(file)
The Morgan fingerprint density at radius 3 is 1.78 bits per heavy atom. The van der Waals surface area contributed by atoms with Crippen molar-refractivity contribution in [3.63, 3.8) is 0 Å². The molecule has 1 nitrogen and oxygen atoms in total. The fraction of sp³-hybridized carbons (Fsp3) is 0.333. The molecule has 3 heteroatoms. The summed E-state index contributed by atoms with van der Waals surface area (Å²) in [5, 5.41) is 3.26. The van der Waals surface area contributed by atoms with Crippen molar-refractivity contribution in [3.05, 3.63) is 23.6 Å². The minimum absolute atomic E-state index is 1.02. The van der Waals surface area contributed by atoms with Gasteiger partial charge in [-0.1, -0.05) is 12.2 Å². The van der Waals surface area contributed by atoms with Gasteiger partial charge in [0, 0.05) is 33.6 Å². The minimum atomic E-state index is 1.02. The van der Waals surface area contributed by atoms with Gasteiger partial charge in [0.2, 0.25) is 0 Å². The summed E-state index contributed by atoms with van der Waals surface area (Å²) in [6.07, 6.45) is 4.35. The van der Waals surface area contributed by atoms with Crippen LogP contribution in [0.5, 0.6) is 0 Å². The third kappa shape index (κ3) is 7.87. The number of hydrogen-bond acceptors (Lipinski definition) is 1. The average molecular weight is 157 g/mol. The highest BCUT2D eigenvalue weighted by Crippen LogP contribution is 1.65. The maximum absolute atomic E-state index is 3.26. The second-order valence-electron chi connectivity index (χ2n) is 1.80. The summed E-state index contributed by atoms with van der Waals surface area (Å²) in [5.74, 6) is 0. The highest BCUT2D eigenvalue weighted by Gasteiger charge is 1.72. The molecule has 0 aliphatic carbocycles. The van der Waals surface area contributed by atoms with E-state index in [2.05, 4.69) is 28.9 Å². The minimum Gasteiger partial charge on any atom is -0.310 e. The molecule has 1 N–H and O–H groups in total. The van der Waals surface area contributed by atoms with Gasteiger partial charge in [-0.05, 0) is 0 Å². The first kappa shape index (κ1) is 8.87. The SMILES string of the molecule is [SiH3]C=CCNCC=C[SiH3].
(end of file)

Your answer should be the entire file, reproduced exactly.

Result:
The Morgan fingerprint density at radius 3 is 1.78 bits per heavy atom. The van der Waals surface area contributed by atoms with Crippen molar-refractivity contribution in [3.63, 3.8) is 0 Å². The molecule has 1 nitrogen and oxygen atoms in total. The fraction of sp³-hybridized carbons (Fsp3) is 0.333. The molecule has 3 heteroatoms. The summed E-state index contributed by atoms with van der Waals surface area (Å²) in [5, 5.41) is 3.26. The van der Waals surface area contributed by atoms with Crippen molar-refractivity contribution in [3.05, 3.63) is 23.6 Å². The minimum absolute atomic E-state index is 1.02. The van der Waals surface area contributed by atoms with Gasteiger partial charge in [-0.1, -0.05) is 12.2 Å². The van der Waals surface area contributed by atoms with Gasteiger partial charge in [0, 0.05) is 33.6 Å². The minimum atomic E-state index is 1.02. The van der Waals surface area contributed by atoms with Gasteiger partial charge in [0.2, 0.25) is 0 Å². The summed E-state index contributed by atoms with van der Waals surface area (Å²) in [6.07, 6.45) is 4.35. The van der Waals surface area contributed by atoms with Crippen LogP contribution in [0.5, 0.6) is 0 Å². The third kappa shape index (κ3) is 7.87. The number of hydrogen-bond acceptors (Lipinski definition) is 1. The average molecular weight is 157 g/mol. The highest BCUT2D eigenvalue weighted by Crippen LogP contribution is 1.65. The maximum absolute atomic E-state index is 3.26. The second-order valence-electron chi connectivity index (χ2n) is 1.80. The summed E-state index contributed by atoms with van der Waals surface area (Å²) in [5.74, 6) is 0. The highest BCUT2D eigenvalue weighted by Gasteiger charge is 1.72. The molecule has 0 aliphatic carbocycles. The van der Waals surface area contributed by atoms with E-state index in [2.05, 4.69) is 28.9 Å². The minimum Gasteiger partial charge on any atom is -0.310 e. The molecule has 1 N–H and O–H groups in total. The van der Waals surface area contributed by atoms with Gasteiger partial charge in [-0.05, 0) is 0 Å². The first kappa shape index (κ1) is 8.87. The SMILES string of the molecule is [SiH3]C=CCNCC=C[SiH3].